Christopher Palmer

Christopher Francis Palmer (9 September 1946  22 January 1995) was an English composer, arranger and orchestrator; biographer of composers, champion of lesser-known composers and writer on film music and other musical subjects; record producer; and lecturer. He was involved in a very wide range of projects and his output was prodigious. He came to be regarded as one of the finest symphonic orchestrators of his generation. He was dedicated to the conservation, recording and promotion of classic film scores by composers such as Bernard Herrmann, Dimitri Tiomkin, Franz Waxman, Miklós Rózsa, Elmer Bernstein and others. He wrote full biographies as well as sleeve notes, radio scripts, reviews and articles, on composers such as Benjamin Britten, Frederick Delius, Karol Szymanowski, Arthur Bliss, George Dyson, Herbert Howells, Maurice Ravel, Nikolai Tcherepnin and others.

He arranged music from the film scores and other music of William Walton, Malcolm Arnold, Ralph Vaughan Williams, Ernest Bloch. Artists who have performed his work include José Carreras, James Galway, Julian Lloyd Webber,[1] and Jill Gomez.[2] Outside the area of music, he put together anthologies of the prose of Arthur Machen and James Farrar.[3] He died of an AIDS-related disease at the age of 48.


Palmer was born in Norfolk in 1946. He early showed interest in music, encouraged by his father, a RAF pilot,[4] who had trained as a church organist. He was educated at Norwich School and studied the organ at Saxlingham, then went on to the University of Cambridge, where he qualified in modern languages and music.[1][3] His teachers at Cambridge included Peter le Huray and Sir David Willcocks.

His first involvement in film music was as a writer, and through this he met many film composers in the United Kingdom and the United States. He struck up a friendship with Bernard Herrmann, who was living in London at the time. He assisted Herrmann with his scoring for Taxi Driver and Obsession (both released in 1976; Herrmann died in December 1975, just after completing the score to Taxi Driver). Through Herrmann, Palmer had met Charles Gerhardt, with whom he collaborated on at least 15 albums.[5] Miklós Rózsa was impressed by Palmer's critiques of his work, and invited him to orchestrate part of his score for the film Last Embrace (1979). He then met Elmer Bernstein, who used Palmer's assistance in scoring Heavy Metal (1981). This led to further orchestration work with film composers such as Maurice Jarre (A Passage to India (1984), Mad Max Beyond Thunderdome (1985)), Stanley Myers (The Witches (1990)), and many others.[1]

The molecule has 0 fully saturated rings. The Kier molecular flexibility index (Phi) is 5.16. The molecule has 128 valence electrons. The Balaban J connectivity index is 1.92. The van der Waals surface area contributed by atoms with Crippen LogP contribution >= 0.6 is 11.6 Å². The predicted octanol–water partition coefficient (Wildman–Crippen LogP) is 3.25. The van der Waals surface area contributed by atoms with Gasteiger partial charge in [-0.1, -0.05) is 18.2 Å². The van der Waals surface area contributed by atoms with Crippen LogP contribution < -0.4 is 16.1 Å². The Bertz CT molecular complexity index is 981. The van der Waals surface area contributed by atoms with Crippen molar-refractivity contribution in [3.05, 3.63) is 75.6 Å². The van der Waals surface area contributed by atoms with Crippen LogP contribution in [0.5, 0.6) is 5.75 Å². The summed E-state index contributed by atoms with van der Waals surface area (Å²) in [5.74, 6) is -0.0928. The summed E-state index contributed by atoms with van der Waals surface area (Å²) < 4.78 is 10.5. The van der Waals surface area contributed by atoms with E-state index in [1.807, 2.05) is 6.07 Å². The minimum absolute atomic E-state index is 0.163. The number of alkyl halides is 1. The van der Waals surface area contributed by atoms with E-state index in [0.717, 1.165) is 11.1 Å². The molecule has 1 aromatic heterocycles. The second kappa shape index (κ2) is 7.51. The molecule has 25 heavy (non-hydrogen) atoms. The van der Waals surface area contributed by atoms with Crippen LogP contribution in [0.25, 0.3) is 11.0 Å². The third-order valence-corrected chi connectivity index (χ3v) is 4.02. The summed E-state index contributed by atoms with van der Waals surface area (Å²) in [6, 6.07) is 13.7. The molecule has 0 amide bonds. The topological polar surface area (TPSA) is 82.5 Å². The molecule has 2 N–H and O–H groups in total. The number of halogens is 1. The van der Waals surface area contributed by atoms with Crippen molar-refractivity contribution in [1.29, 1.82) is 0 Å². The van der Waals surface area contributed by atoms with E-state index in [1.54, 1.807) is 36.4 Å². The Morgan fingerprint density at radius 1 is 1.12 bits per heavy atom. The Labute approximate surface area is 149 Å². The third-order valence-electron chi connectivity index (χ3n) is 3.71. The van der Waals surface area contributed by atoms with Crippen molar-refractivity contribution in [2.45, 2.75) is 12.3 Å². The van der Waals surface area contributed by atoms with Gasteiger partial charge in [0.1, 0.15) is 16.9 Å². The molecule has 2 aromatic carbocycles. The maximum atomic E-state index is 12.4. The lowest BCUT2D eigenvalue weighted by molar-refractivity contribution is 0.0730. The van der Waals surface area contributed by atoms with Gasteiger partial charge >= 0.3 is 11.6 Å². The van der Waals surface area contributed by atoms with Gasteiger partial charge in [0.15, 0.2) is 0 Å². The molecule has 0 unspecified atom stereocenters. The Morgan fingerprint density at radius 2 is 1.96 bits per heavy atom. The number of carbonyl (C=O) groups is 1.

Not content to work only on new film projects, Christopher Palmer also sought to preserve the legacy of the past, by arranging symphonic suites from the scores of composers such as Sir Malcolm Arnold, William Alwyn, Sir Arthur Bliss, George Gershwin, Bronisław Kaper, Erich Wolfgang Korngold, Jerome Moross, Alfred Newman, Alex North, Conrad Salinger, Max Steiner, Dimitri Tiomkin, Sir William Walton, Franz Waxman, and Roy Webb.[1] He appeared as himself in the 1992 documentary film Music for the Movies: Bernard Herrmann.

He collaborated with Sergei Prokofiev's son Oleg Prokofiev on the publication of Serge Prokofiev, Soviet Diary, 1927 and other writings (Faber and Faber, 1991).[4] His planned biography of Prokofiev was left unfinished at his death, which was due to an HIV/AIDS-related illness in 1995, when he was aged only 48.[1]

One of the last things he said to Ray Sumby, his literary editor, was "Ray, don’t take on too much."[6]

Arrangements and orchestrations

Christopher Palmer's arrangements and orchestrations included:

Record producer

His activities as a record producer included:


Christopher Palmer's writings included:

In addition there were record reviews, program notes, radio scripts, lecture scripts, and record sleeve notes. Christopher Palmer was twice nominated, both times unsuccessfully, for the Grammy Award for Best Album Notes:

Film music

Christopher Palmer composed the original music for Miloš Forman's film Valmont (1989).

He worked as an orchestrator or arranger on such films as Obsession (1976), Zulu Dawn (1979), A Passage to India (1984), Spies Like Us (1985), Legal Eagles (1986), Scenes from the Class Struggle in Beverly Hills (1989), Shirley Valentine (1989) and The Witches (1990).

He was the Musical Assistant/Associate on films such as The French Lieutenant's Woman (1981) and Mad Max Beyond Thunderdome (1985), Music Co-Producer on Greystoke: The Legend of Tarzan, Lord of the Apes (1984), and Music Consultant on Cape Fear (1991).[11]



External links

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